Participants gave a number of different reasons for choosing a particular treatment provider. Those participants who focused on the illness rather than seeking a cure, for example, were less likely to visit a pharmacy, shop or kiosk compared to a health centre, although this did not appear to influence their choice of other providers. The reported time taken in minutes to travel to a treatment provider was another predictor for choosing a health centre over a sub-health centre, a traditional healer or medicine from a shop or neighbour.

Accessibility of treatment providers, seeking a cure, and a focus on the illness were also predictors associated with choosing a health centre over all other treatment providers except aid posts. For example, the services provided by a hospital in comparison to a health centre, were perceived to be harder to access, associated with less favourable treatment quality and were less likely to improve health status.

Subsequent treatment

The reasons why participants choose to go to a particular treatment provider differed for second treatments. While living in Maprik was significant for explaining the overall choice of health or sub-health centre as a first treatment option, living in Maprik was only a significant factor for choosing between a health centre and an aid post, if a second treatment was required.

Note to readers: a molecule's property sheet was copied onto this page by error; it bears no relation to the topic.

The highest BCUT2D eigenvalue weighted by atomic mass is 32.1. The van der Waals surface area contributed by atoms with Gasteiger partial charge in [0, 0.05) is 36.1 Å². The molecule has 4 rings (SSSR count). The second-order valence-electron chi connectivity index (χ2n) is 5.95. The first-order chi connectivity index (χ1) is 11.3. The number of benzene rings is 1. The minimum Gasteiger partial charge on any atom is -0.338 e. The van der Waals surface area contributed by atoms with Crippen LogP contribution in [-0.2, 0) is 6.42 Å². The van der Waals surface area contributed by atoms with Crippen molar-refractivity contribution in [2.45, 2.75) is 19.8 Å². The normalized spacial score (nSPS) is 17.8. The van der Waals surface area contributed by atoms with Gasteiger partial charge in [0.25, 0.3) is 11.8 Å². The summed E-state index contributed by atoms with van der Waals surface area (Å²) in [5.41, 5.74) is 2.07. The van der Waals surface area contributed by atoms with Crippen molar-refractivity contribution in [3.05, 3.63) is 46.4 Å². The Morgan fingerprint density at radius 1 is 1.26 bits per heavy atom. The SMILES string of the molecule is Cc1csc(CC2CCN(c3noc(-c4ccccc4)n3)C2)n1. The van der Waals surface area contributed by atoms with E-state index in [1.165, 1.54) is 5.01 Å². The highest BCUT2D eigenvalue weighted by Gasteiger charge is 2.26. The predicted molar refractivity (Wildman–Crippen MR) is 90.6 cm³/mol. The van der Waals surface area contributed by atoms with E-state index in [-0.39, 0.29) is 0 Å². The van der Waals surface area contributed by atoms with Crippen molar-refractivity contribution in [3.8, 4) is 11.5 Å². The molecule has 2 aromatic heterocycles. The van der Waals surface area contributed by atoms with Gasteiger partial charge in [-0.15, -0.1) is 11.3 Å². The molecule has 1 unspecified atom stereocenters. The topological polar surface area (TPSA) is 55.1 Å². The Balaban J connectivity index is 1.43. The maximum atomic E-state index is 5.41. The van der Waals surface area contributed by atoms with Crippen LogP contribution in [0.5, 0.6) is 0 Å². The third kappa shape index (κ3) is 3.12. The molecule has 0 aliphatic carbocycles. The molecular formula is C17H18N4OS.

In comparison to quality of service issues, including the availability of drugs and accessibility of providers seen in the first treatment, participants were more likely to choose the health centre as their second treatment provider for 'other reasons'; which primarily revolved around being "where they usually went" or because "they were told to go there".

There was also some association between choosing a health centre for subsequent treatments and the objective time in minutes it took to travel there. Surprisingly, however, accessibility was not reported as a significant subjective reason for choosing the health centre as a second treatment option. In contrast, participants did report choosing traditional healers over a health centre for a second treatment because they believed them to be more accessible.


One of the more important criteria for planning health services is knowing where, or even if, people seek treatment [47]. However, little attention has been paid to understanding malaria TSB in PNG. This article not only provides a better understanding of what treatments are sought, be they based on biomedical and/or traditional belief systems, but also what factors contributed to these treatment-seeking choices including how distance may not be a primary factor influencing TSB in PNG and how attitudes towards TSB may change as a malaria episode progresses.

Factors influencing whether or not to seek treatment